Harry Potter in Chinese, Japanese, Vietnamese & Mongolian Translation
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Magical Theory

 

 

Chinese (Mainland)
魔法理论
Mófǎ lǐlùn
魔法 mófǎ = 'magic'.
理论 lǐlùn = 'theory'.
Theory of Magic
Chinese (Taiwan)
魔法理論
Mófǎ lǐlùn
魔法 mófǎ = 'magic'.
理論 lǐlùn = 'theory'.
Theory of Magic
Japanese
魔法論
Mahō-ron
魔法 mahō = 'magic'.
-ron = 'theory'.
Theory of Magic
Vietnamese (Chinese characters show etymology)
Lý thuyết Pháp thuật lý thuyết (理說) = 'theory'.
pháp thuật (法術) = 'magic'.
Theory of Magic
Mongolian (previous)
Ид шидийн онол
Id shidiin onol
ид шид id shid = 'magic' (genitive form).
онол onol = 'theory'.
Theory of Magic
Mongolian (new)
Ид шидийн онол
Id shidiin onol
ид шид id shid = 'magic' (genitive form).
онол onol = 'theory'.
Theory of Magic

All translators translate the title directly. I have glossed the translations as 'Theory of Magic' in the table but 'Magical Theory' would also be correct.

The Chinese, Japanese, and Vietnamese (CJV) translators use vocabulary for 'magic' and 'theory' that is derived from a common stock of word-building elements, although there are differences in vocabulary and translation. Mongolian does not share any vocabulary with the other three languages.

Magic

In Harry Potter, the translators use the following names for 'magic':

    The Chinese (Mainland and Taiwanese) and Japanese versions use the word 魔法 (Chinese mófǎ, Japanese mahō), literally the 'way or methods of the ghosts'. This word is not necessarily negative, possibly under the influence of the English word 'magic' (e.g., 'the magic of Disney').

    The Vietnamese translator uses pháp thuật, related to Chinese 法術 fǎshù. Originally, 法術 fǎshù in Chinese referred to the human-style magic practised by Daoist (Taoist) masters as opposed to the magic of supernatural ghosts and demons. Note: 法術 fǎshù is also occasionally used in the Mainland Chinese translation of Harry Potter to mean 'magic'. However, it is less common as an equivalent of the English term 'magic'.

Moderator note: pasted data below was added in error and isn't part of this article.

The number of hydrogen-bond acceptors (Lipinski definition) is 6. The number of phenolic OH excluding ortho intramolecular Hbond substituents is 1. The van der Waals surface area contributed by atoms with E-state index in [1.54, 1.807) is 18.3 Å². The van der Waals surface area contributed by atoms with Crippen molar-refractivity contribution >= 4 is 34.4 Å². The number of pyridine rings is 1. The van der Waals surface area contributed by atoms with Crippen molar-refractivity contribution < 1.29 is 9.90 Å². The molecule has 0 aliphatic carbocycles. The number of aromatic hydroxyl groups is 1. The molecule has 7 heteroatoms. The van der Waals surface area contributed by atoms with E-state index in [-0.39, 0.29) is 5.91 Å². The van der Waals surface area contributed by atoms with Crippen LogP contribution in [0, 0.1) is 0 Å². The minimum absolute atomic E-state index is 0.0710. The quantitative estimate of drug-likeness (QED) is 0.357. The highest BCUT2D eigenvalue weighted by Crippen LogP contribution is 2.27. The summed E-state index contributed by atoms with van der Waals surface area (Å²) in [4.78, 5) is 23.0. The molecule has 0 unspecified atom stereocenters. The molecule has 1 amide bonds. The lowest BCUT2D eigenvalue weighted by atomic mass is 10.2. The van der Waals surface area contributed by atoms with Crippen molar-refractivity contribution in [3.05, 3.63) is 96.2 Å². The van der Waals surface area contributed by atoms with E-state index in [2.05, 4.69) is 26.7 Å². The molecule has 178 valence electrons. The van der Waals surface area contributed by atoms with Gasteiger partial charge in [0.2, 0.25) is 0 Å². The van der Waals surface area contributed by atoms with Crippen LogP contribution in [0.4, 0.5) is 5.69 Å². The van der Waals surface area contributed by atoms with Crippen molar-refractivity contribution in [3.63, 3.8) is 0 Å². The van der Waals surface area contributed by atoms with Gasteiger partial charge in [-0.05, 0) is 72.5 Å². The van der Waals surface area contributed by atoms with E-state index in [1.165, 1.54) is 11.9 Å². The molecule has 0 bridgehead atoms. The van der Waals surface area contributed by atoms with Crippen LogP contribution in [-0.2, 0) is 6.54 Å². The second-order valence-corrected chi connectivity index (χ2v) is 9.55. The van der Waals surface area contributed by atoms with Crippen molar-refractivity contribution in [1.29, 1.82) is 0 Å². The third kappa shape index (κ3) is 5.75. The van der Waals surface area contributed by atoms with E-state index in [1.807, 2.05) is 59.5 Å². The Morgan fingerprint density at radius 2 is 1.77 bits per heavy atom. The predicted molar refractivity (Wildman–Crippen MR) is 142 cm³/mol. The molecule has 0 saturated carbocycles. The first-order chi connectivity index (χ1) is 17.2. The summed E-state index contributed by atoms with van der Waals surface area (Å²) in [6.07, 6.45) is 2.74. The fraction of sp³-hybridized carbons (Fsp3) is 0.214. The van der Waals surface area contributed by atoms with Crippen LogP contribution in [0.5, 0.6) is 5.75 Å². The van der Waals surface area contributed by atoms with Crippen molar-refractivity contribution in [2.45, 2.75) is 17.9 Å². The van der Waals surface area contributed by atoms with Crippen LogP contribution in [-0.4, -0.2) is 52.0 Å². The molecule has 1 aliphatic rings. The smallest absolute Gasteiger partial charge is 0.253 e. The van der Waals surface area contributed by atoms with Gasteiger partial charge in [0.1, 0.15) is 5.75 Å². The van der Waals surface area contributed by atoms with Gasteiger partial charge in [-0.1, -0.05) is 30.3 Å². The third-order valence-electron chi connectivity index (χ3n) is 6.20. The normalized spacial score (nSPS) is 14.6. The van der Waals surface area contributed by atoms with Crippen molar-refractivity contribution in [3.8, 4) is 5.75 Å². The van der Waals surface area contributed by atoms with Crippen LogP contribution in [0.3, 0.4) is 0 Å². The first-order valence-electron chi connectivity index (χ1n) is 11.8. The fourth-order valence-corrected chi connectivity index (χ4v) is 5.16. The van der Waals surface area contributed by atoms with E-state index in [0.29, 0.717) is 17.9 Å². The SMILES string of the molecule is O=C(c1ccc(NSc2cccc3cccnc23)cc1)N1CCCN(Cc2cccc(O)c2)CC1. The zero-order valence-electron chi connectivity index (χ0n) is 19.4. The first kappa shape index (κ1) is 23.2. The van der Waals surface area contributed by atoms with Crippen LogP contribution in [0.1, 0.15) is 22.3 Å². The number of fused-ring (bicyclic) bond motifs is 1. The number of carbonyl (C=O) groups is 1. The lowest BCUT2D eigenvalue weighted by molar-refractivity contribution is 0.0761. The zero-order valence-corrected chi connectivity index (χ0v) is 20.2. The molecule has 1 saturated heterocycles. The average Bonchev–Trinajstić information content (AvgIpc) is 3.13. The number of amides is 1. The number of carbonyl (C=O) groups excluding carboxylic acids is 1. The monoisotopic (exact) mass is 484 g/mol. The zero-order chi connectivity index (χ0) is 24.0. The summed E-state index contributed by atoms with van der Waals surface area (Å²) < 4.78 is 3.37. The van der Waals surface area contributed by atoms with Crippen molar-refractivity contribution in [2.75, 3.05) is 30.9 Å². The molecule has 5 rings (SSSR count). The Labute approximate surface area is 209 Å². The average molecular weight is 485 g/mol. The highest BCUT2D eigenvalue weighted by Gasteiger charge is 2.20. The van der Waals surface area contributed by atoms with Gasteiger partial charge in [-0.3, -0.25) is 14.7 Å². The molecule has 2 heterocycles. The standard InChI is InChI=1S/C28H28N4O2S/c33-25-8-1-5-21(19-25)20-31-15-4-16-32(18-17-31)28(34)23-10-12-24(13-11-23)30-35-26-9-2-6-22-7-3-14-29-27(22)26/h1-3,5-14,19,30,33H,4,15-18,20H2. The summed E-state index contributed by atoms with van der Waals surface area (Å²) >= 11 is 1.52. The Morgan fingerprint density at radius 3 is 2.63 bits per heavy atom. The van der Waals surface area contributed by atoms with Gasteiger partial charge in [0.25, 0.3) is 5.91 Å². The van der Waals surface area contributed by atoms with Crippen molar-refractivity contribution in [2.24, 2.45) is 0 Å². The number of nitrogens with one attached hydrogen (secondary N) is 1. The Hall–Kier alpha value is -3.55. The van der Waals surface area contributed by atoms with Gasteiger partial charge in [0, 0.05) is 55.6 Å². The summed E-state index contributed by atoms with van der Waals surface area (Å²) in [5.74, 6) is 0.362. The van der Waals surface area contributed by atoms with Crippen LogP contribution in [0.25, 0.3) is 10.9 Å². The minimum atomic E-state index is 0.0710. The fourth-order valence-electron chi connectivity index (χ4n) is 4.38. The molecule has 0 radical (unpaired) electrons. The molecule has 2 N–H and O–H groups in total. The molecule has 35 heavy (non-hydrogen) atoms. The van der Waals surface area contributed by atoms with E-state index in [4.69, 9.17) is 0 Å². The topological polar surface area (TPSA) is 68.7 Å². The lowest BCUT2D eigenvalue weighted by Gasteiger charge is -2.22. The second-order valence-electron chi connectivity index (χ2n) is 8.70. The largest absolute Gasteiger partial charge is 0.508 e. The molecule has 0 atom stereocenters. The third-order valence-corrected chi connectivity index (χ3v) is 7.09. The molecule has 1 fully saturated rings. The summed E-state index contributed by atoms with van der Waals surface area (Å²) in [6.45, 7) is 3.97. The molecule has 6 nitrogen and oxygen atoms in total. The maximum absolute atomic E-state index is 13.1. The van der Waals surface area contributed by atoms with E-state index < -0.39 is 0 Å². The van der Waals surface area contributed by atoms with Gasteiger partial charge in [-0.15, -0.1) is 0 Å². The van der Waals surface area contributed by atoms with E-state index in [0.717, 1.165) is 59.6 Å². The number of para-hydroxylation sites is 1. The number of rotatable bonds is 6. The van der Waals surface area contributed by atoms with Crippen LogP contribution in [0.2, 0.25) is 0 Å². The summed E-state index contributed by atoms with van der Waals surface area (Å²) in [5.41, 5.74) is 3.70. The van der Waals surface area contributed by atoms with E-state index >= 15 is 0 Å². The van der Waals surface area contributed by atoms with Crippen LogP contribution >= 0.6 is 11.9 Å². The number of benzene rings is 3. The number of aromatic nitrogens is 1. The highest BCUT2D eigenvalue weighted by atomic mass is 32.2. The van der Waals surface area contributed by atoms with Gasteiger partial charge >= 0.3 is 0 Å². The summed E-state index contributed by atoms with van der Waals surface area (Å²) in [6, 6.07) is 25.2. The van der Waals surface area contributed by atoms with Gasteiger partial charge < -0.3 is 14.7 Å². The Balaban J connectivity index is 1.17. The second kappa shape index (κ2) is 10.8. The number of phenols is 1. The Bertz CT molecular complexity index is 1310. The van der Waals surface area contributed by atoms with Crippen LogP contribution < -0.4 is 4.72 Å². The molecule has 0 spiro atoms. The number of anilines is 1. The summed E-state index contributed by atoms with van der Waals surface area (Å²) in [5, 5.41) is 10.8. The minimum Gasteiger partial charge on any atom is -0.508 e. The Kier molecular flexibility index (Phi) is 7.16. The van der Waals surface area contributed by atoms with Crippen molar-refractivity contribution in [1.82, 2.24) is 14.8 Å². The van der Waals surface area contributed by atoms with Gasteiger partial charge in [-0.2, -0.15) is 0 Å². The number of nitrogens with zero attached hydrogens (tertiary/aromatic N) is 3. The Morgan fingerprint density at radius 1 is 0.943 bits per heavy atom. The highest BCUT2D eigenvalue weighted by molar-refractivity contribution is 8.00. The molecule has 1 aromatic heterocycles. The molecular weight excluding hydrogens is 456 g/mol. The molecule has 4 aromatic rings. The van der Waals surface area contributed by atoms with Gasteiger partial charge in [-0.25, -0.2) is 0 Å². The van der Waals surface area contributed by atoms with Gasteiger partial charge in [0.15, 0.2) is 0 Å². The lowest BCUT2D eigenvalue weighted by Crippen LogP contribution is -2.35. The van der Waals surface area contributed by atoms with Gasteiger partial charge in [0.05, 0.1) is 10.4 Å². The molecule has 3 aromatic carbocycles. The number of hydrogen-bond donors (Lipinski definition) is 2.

Mongolian uses a different, unrelated term from the others: ид шид id shid, which means 'sorcery' or 'magic'. Another term for 'magic' or 'miracles' (not used here) is рид шид rid shid.

Theory:

Chinese and Japanese share the same word for 'theory', 理論 (simplified 理论 lǐlùn) in Chinese, 理論 riron in Japanese.

On the other hand, Vietnamese uses the word lý thuyết. This word is made up of two Chinese roots meaning 'principle' + 'hypothesis', written 理說 lǐshuō in Chinese characters (simplified to 理说 in China). Although it originated in Chinese and was used, for example, at the time of Matteo Ricci in the early 17th century, this word is not in use in modern Chinese.

While the Chinese, Taiwanese, and Vietnamese translators all use the full word for 'theory', it's also possible to create a compound word using just the character (-lùn, -ron or luận) 'theory, discourse' to express the meaning 'theory'. For instance, Das Kapital by Karl Marx is known in East Asia as 'The Theory of Capital': 資本論 or 资本论 Zī-běn-lùn in Chinese, 資本論 Shihon-ron in Japanese, and Tư bản luận in Vietnamese. The Japanese translator uses this method to create the word 魔法論 mahō-ron 'theory of magic'.

Mongolian has its own term for 'theory', онол onol, which is used in translating the name of the book.

Category: Theory of Magic

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